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ot

in and out
feeding group
feeding group
social skills
adam morgan foundation

feeding title

oralSome children are not just picky eaters.

Sensory Solutions is extremely concerned about the increased amount of children with feeding issues, that is why the Sensory Solutions Food School was created! Led by Occupational Therapists, Speech Pathologists and Dieticians, clients begin with gross motor warm up exercises, followed by breathing exercises and progressing to oral motor skills, chewing and eventually eating. Eating is the most complex physical task that human beings engage in. It is the ONLY human task which requires every organ systems, and requires that all of those systems work correctly. One swallow, for example, takes 26 muscles and 6 cranial nerves to coordinate. Plus, eating is the ONLY task a child does which require simultaneous coordination of all 8 of our sensory systems. Learning, Development, Nutrition and the Environment also have to be integrated in order for a child to eat correctly.

Goals of the Food School include decreasing anxiety towards new foods, increasing socialization and peer interactions, increasing jaw and oral motor strength and adding new foods to a child’s restricted diet. It has been found that children with feeding problems progress quicker if paired with other children with similar problems rather than a therapist or parent without feeding difficulties. eating

More and more children are being referred to therapy for feeding concerns. This can begin as early as a few weeks old to teen age years. The earlier the feeding concerns are treated, the sooner the child will go on to live a typical life and eat in a typical manner. Not only will this improve the child’s life, but family live is improved. A child with a delay in feeding can impact family life, as it was once known.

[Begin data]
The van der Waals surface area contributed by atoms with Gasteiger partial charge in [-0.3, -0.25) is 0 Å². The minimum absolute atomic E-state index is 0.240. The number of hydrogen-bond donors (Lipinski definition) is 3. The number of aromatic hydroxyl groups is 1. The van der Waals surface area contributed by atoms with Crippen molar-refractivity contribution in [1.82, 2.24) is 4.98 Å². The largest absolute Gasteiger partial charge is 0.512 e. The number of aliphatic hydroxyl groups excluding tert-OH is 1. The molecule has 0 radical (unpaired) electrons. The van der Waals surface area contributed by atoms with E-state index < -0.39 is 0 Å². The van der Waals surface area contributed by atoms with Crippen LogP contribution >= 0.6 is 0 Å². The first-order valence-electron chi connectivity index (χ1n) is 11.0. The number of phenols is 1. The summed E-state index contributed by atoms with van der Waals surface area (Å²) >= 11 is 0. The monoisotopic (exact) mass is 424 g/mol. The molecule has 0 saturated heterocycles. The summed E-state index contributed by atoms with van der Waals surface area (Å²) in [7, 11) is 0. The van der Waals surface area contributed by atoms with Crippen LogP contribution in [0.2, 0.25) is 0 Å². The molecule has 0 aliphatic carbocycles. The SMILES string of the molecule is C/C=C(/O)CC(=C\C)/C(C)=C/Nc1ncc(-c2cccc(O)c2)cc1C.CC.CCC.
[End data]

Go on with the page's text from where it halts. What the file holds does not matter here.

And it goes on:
Many children are referred during the first year of life when they are not able to tolerate textures and/or move on to table foods. They often refuse to eat, gag, vomit, will not transition from a bottle, eat only certain colors of food, pocket foods or over-stuff their mouths, limit themselves to less than 10 consistent foods, refusal to self-feed and feeding becomes a negative event in both the child and family’s life.

At the outpatient clinic, many of the children have a diagnosis of Gastroesophageal Reflux Disease (GERD), which often leads to feeding issues in infants and children. Poor weight gain may be an early sign of feeding difficulty. There may be resistance to eating including arching, refusal to sit in a high chair, batting at utensil as it approaches the child’s mouth or gagging. Feeding is difficult for everyone involved and mealtimes are often a source of great stress for the family.eating

Your child may have sensitivities to temperature and textures that are not just related to food issues. Our Occupational and Speech Therapists are trained in the Sequential Oral Sensory or "SOS" approach to feeding. Determining “why” a child is not eating is critical to a treatment program. The problems can be medical, neurological, behavioral, psychological or sensory based. Medical problems need to first be ruled out (i.e. Reflux, aspiration)

If in fact the child is having a difficult time processing sensory information a thorough sensory evaluation iseating completed. Based on results a treatment program is established. Progress with feeding may be minimal until the underlying delays in sensory processing are corrected. The therapists at Sensory Solutions, LLC are trained to perform evaluations and establish a treatment plan that will improve functional skills including feeding. Once the sensory system is organized an intense feeding program will begin.

Once the sensory issues subside, it is common to have oral motor weakness due to lack of chewing and “mouthing”. Occupational Therapist and Speech Therapists work as a team to overcome the sensory and oral motor components. A strong focus is placed on family education using a behavioral and neuromuscular model. If not treated, the problems typically worsen with age. The younger the child can begin treatment, the better.